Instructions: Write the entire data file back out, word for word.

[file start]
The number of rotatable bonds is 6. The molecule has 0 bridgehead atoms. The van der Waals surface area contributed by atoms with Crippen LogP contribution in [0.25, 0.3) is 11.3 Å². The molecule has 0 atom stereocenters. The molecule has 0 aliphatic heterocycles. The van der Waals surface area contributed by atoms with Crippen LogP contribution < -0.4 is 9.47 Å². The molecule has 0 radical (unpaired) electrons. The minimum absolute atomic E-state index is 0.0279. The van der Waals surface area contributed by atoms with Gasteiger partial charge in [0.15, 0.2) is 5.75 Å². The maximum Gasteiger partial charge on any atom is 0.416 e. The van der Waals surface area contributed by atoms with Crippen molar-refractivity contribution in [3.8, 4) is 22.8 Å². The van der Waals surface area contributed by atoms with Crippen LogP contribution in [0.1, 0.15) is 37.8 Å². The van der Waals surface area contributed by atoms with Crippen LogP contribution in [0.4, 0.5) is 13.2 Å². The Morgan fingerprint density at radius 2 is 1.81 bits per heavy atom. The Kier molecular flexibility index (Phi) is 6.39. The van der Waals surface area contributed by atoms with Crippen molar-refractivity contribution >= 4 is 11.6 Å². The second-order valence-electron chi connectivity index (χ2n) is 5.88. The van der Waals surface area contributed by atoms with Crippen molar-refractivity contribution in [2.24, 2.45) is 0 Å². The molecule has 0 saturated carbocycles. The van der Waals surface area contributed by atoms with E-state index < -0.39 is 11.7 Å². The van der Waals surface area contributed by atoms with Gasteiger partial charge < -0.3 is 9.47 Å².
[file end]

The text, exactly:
The number of rotatable bonds is 6. The molecule has 0 bridgehead atoms. The van der Waals surface area contributed by atoms with Crippen LogP contribution in [0.25, 0.3) is 11.3 Å². The molecule has 0 atom stereocenters. The molecule has 0 aliphatic heterocycles. The van der Waals surface area contributed by atoms with Crippen LogP contribution < -0.4 is 9.47 Å². The molecule has 0 radical (unpaired) electrons. The minimum absolute atomic E-state index is 0.0279. The van der Waals surface area contributed by atoms with Gasteiger partial charge in [0.15, 0.2) is 5.75 Å². The maximum Gasteiger partial charge on any atom is 0.416 e. The van der Waals surface area contributed by atoms with Crippen molar-refractivity contribution in [3.8, 4) is 22.8 Å². The van der Waals surface area contributed by atoms with Crippen LogP contribution in [0.1, 0.15) is 37.8 Å². The van der Waals surface area contributed by atoms with Crippen LogP contribution in [0.4, 0.5) is 13.2 Å². The Morgan fingerprint density at radius 2 is 1.81 bits per heavy atom. The Kier molecular flexibility index (Phi) is 6.39. The van der Waals surface area contributed by atoms with Crippen molar-refractivity contribution >= 4 is 11.6 Å². The second-order valence-electron chi connectivity index (χ2n) is 5.88. The van der Waals surface area contributed by atoms with Crippen molar-refractivity contribution in [2.24, 2.45) is 0 Å². The molecule has 0 saturated carbocycles. The van der Waals surface area contributed by atoms with E-state index < -0.39 is 11.7 Å². The van der Waals surface area contributed by atoms with Gasteiger partial charge < -0.3 is 9.47 Å².